As might have been expected, the recent publication by the World Health Organization (WHO) that stated that processed meat causes cancer has evoked a wide range of different opinions.
The report, released by the WHO's International Agency for Research on Cancer (IARC), classified processed meat in the category 'carcinogenic to humans', whereas consumption of red meat was 'probably carcinogenic to humans'.
NPPC: "Take it with a grain of salt"
Immediately after the breaking of the news, the US National Pork Producers Council (NPPC) already replied, trying to put things into perspective.
Dr Ron Prestage, NPPC president, was quoted to say: "You know, my mother used to say, 'Everything in moderation.' She was a very smart woman, and the smart people out there know you don't eat a pound of anything every day. So take this IARC report with a grain of salt, but not too much salt because that would be bad for you."
USDA: Studies have limitations
The NPPC also pointed to a review by the US Department of Agriculture's Agricultural Research Service (ARS) from May 2015.
ARS author David Klurfeld wrote: "Most observational studies report small, increased relative risks [of cancer]. However, there are many limitations of such studies, including inability to accurately estimate intake, lack of pre-specified hypotheses, multiple comparisons, and confounding from many factors – including body weight, fruit/vegetable intake, physical activity, smoking, and alcohol – that correlate significantly either positively or negatively with meat intake and limit the reliability of conclusions from these studies."
"Risk of cancer, not increased risk of cancer"
Prof Ellen Kampman at Wageningen University, the Netherlands explained the meaning of the classification. She told Dutch daily De Volkskrant that processed meat has now been categorised with products for which strong proof is available for a risk of cancer. She said, "Classification, however, does not say anything about the height of this risk. It does not mean that chances for cancer are as large as when smoking."
Prof Kampman indicated to be pleased to have these sides of processed and red meat made clear. Earlier studies were already pointing to limiting both processed and red meat consumption.
France: No panic
French minister of agriculture, Stéphane Le Foll, reacted, "Consumers have no reason whatsoever to panic about meat. If you consume too much, you might get cancer, but that we knew already. Surely you can continue to eat meat and meat products, but like with everything in life, do this in moderation."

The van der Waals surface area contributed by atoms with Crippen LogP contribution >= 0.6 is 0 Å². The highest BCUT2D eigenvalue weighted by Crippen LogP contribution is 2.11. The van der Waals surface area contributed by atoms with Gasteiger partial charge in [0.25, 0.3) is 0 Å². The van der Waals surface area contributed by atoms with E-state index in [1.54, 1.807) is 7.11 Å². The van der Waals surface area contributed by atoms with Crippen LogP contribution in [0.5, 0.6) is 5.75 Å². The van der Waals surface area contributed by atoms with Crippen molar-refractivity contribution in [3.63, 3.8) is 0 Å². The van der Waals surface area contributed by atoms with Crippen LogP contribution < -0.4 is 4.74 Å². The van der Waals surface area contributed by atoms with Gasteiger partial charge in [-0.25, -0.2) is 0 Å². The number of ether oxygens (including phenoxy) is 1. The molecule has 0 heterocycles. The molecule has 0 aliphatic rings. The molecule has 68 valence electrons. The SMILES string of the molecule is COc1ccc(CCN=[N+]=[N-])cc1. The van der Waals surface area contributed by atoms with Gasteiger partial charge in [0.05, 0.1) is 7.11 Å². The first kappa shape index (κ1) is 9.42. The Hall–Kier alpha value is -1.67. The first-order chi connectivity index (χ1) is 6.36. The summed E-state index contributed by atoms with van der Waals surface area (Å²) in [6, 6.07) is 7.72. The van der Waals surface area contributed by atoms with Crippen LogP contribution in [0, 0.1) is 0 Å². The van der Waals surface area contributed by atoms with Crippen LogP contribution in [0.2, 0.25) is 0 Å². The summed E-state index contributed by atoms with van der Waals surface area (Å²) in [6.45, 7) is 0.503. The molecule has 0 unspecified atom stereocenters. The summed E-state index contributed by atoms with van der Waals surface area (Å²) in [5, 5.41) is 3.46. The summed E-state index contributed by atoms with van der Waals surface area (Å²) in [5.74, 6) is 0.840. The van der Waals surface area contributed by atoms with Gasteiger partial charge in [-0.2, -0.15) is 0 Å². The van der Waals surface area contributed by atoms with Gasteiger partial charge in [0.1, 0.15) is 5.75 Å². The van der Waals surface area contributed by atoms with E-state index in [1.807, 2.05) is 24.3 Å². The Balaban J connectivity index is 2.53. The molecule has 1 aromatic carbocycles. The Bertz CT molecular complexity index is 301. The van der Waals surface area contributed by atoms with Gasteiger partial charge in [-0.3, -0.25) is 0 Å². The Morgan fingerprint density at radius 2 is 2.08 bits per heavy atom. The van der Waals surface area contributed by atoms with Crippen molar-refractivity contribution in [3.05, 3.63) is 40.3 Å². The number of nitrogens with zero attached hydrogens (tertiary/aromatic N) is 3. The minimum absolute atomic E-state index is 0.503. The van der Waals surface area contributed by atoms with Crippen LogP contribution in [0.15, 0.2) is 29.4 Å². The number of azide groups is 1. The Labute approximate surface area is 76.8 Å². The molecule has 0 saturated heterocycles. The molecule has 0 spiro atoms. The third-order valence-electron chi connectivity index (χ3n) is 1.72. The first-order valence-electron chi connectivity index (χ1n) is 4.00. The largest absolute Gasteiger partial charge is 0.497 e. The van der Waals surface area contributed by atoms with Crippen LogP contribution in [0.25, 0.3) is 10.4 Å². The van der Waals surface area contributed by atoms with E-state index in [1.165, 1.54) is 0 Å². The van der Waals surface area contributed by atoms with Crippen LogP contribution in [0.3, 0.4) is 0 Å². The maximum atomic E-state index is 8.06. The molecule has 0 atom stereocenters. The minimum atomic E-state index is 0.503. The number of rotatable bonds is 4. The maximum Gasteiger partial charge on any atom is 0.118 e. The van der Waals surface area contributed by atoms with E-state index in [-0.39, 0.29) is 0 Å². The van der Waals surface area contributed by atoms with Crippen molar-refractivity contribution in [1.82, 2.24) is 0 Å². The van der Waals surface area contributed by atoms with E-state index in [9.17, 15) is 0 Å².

The French national pork federation (FNP) moaned about the timing of the report. Its chairman Paul Auffray said, "Just at the moment when the animal husbandry in our country – as well as elsewhere in Europe – is in a deep crisis, the WHO launches its negative verdict, which could prove to be harmful to consumer confidence."
UK: Don't forget the background
Jim McLaren, chairman of Quality Meat Scotland (QMS), stated in a press release, "It is equally important to consider the background to this report. The IARC has looked at over 900 substances since 1971 and decided that all, apart from one, is at least capable of causing cancer in certain circumstances. These substances include such diverse products as coffee, paint, hairdressing products and talcum powder."
He continued, "IARC's findings suggest that eating 50 g of processed meat brings a small increase in risk. However average consumption in the UK is just 17 g per day so people would have to eat three times their current level to increase their risk."
He also pointed out that the report clearly recognises the nutritional benefits of eating red meat.
AHDB Pork: Not as dangerous as smoking
This message was also voiced by the UK's Agriculture and Horticulture Development Board.
Maureen Strong, AHDB's nutrition manager, said: "IARC isn't saying eating red and processed meat as part of a balanced diet causes cancer: no single food causes cancer. Nor is it saying it's as dangerous as smoking [...] IARC itself has said that the risk from processed meat remains small."
She continued, "Red and processed meat plays an important role in a balanced diet, providing protein, iron, zinc and B vitamins. There's no evidence that removing meat from your diet protects against cancer. In fact a major, long term study by Oxford University has shown no difference in colorectal cancer rates between meat eaters and vegetarians."
Australia: No reason for concern
Peter Haydon, general manager marketing marketing manager of Australian Pork Limited, said there would be no shift in the company's marketing plans or social media strategy.
In Australian media, he said, "Anyone who says any individual thing stops a set of diseases or causes a set of diseases is drawing a rather long bow," said Hagan. "For us it comes down to common sense, we really maintain the same view as everyone else."
Moderation and a balanced diet, Haydon said, is a key to good health.